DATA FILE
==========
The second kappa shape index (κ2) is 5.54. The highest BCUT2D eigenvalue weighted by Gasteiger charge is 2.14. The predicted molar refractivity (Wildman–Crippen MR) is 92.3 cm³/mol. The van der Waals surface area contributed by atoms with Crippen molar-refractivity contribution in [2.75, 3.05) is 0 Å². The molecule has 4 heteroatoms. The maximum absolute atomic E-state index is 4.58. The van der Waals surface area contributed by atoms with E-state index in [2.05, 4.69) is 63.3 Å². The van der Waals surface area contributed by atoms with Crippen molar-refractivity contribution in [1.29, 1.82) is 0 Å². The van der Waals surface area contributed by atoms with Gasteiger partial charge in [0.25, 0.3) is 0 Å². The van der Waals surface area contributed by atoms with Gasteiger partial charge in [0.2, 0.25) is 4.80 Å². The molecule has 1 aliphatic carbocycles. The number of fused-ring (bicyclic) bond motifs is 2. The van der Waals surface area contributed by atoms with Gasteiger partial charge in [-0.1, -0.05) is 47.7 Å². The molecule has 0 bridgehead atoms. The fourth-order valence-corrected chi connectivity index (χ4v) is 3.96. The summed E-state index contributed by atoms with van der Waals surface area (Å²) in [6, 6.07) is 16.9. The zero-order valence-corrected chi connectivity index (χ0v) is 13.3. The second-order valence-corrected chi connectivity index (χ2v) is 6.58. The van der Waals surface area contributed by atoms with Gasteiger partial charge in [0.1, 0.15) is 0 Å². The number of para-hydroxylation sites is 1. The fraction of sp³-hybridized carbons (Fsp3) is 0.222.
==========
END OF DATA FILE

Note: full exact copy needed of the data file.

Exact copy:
The second kappa shape index (κ2) is 5.54. The highest BCUT2D eigenvalue weighted by Gasteiger charge is 2.14. The predicted molar refractivity (Wildman–Crippen MR) is 92.3 cm³/mol. The van der Waals surface area contributed by atoms with Crippen molar-refractivity contribution in [2.75, 3.05) is 0 Å². The molecule has 4 heteroatoms. The maximum absolute atomic E-state index is 4.58. The van der Waals surface area contributed by atoms with E-state index in [2.05, 4.69) is 63.3 Å². The van der Waals surface area contributed by atoms with Crippen molar-refractivity contribution in [1.29, 1.82) is 0 Å². The van der Waals surface area contributed by atoms with Gasteiger partial charge in [0.25, 0.3) is 0 Å². The van der Waals surface area contributed by atoms with Gasteiger partial charge in [0.2, 0.25) is 4.80 Å². The molecule has 1 aliphatic carbocycles. The number of fused-ring (bicyclic) bond motifs is 2. The van der Waals surface area contributed by atoms with Gasteiger partial charge in [-0.1, -0.05) is 47.7 Å². The molecule has 0 bridgehead atoms. The fourth-order valence-corrected chi connectivity index (χ4v) is 3.96. The summed E-state index contributed by atoms with van der Waals surface area (Å²) in [6, 6.07) is 16.9. The zero-order valence-corrected chi connectivity index (χ0v) is 13.3. The second-order valence-corrected chi connectivity index (χ2v) is 6.58. The van der Waals surface area contributed by atoms with Gasteiger partial charge in [0.1, 0.15) is 0 Å². The number of para-hydroxylation sites is 1. The fraction of sp³-hybridized carbons (Fsp3) is 0.222.